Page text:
The dramatic reading of this book has a different person reading the different parts, which makes it an excellent audiobook to practice listening and understanding different voices and accents.
Audiobooks are an excellent tool for auditory training and listening practice.
Soon you will be on your way to improved speech understanding for following conversations with much to talk about with all the audiobooks you’ve enjoyed!
According to a recent study by Jamie Desjardins, PhD, an assistant professor in the speech-language pathology program at The University of Texas at El Paso, hearing aids improve brain function in people with hearing loss.
It is known that hearing loss, if left untreated, can lead to emotional and social consequences, reduced job performance, and diminished quality of life. Recently, research has shown that untreated hearing loss also can interfere with cognitive abilities because so much mental effort is diverted toward understanding speech.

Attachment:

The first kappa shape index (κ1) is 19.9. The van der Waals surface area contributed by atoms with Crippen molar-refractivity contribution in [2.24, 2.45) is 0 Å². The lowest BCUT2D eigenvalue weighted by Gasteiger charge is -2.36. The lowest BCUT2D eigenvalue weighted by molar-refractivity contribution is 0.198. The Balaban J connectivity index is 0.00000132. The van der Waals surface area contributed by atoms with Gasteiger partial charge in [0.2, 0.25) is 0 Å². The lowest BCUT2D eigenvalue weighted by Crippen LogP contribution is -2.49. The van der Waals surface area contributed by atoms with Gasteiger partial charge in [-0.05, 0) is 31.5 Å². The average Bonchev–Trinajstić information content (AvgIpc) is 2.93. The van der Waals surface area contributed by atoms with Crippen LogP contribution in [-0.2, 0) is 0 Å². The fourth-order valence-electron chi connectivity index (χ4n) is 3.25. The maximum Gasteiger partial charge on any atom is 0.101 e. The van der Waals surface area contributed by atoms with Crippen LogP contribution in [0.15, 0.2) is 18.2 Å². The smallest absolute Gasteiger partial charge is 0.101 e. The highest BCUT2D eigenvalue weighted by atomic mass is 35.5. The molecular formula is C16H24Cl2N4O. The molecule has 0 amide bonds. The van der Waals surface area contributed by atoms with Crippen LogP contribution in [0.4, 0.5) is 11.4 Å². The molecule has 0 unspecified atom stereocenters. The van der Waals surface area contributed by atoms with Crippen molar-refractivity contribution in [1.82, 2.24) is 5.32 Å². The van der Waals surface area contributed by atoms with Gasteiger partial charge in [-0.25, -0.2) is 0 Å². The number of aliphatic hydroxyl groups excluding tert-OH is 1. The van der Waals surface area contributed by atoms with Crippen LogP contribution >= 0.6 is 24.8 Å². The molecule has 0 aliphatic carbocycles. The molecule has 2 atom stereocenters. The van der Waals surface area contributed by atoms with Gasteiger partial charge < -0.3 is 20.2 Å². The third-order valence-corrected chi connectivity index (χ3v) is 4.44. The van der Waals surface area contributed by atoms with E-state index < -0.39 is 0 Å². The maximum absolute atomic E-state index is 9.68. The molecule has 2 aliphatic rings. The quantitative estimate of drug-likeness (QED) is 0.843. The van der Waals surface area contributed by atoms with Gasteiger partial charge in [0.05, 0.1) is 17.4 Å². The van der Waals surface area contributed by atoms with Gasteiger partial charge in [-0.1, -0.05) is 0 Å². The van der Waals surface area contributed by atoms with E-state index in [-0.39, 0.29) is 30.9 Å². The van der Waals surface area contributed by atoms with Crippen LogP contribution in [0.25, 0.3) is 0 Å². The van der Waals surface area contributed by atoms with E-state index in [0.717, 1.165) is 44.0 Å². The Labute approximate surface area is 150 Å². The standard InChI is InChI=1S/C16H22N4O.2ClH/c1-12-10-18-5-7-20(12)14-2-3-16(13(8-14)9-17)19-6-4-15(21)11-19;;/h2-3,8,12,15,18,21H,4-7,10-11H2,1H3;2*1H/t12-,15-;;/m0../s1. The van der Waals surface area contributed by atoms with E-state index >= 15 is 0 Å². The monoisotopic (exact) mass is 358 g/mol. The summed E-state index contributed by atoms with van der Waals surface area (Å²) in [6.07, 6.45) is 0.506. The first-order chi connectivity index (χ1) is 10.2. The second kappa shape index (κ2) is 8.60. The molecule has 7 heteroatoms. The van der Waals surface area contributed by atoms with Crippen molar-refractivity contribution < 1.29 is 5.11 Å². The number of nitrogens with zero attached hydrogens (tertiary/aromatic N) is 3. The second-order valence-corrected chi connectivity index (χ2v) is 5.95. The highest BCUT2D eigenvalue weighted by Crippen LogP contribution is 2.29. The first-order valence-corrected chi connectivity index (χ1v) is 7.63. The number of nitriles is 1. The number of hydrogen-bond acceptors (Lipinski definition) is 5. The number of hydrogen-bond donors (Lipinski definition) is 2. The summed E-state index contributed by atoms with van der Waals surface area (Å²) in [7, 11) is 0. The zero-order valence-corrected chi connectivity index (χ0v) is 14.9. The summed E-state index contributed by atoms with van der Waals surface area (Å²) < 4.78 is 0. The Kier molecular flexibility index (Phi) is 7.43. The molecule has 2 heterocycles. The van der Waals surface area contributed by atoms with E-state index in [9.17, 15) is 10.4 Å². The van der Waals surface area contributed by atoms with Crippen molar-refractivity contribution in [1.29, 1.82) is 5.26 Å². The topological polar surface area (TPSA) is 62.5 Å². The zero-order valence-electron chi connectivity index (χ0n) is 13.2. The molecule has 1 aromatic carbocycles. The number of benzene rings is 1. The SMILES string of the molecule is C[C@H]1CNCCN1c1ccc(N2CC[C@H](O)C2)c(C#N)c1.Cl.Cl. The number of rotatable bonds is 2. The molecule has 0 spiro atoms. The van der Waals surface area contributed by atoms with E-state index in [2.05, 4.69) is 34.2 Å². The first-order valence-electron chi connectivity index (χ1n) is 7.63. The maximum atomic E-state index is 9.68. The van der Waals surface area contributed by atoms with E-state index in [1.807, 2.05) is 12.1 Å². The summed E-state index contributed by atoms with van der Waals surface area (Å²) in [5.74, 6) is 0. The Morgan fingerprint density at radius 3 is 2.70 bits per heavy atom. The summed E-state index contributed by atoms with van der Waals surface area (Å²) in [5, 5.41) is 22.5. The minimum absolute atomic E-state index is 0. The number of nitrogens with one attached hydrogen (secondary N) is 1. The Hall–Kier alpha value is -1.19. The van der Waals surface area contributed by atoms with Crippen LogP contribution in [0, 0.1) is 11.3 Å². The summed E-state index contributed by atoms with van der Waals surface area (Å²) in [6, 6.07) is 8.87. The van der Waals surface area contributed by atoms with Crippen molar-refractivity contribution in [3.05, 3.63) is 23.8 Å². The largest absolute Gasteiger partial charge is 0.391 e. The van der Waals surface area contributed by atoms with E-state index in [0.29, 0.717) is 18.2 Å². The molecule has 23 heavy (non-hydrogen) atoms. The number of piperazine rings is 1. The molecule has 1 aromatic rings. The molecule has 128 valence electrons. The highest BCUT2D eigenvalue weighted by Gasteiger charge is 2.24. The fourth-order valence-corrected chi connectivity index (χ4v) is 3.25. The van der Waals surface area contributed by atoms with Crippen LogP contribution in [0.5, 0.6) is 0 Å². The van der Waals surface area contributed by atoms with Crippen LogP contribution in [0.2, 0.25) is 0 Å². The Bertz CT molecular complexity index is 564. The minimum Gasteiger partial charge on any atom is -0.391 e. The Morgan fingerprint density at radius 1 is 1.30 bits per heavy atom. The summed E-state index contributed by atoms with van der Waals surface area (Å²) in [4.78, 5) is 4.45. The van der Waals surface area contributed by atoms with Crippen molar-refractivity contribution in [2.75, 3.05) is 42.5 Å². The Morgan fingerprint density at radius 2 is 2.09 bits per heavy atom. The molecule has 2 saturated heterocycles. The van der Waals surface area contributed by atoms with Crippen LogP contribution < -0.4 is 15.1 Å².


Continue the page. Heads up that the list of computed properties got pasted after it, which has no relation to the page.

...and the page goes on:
“If you have some hearing impairment and you’re not using hearing aids, maybe you can figure out what the person has said, but that comes with a cost,” said Desjardins in a recent university announcement. “You may actually be using the majority of your cognitive resources – your brain power – in order to figure out that message.”
Desjardins explained that as people age, basic cognitive skills – working memory, the ability to pay attention to a speaker in a noisy environment, or the ability to process information quickly – begin to decline. Hearing loss affects more than 9 million Americans over the age of 65 and 10 million Americans ages 45 to 64, but only about 20% of people who actually need hearing aids wear them, Desjardins said.
To explore the effects of hearing loss on brain function further, Desjardins studied a group of individuals in their 50s and 60s with bilateral sensorineural hearing loss who had previously never used hearing aids. Study participants took cognitive tests to measure their working memory, selective attention, and processing speed abilities prior to and after using hearing aids.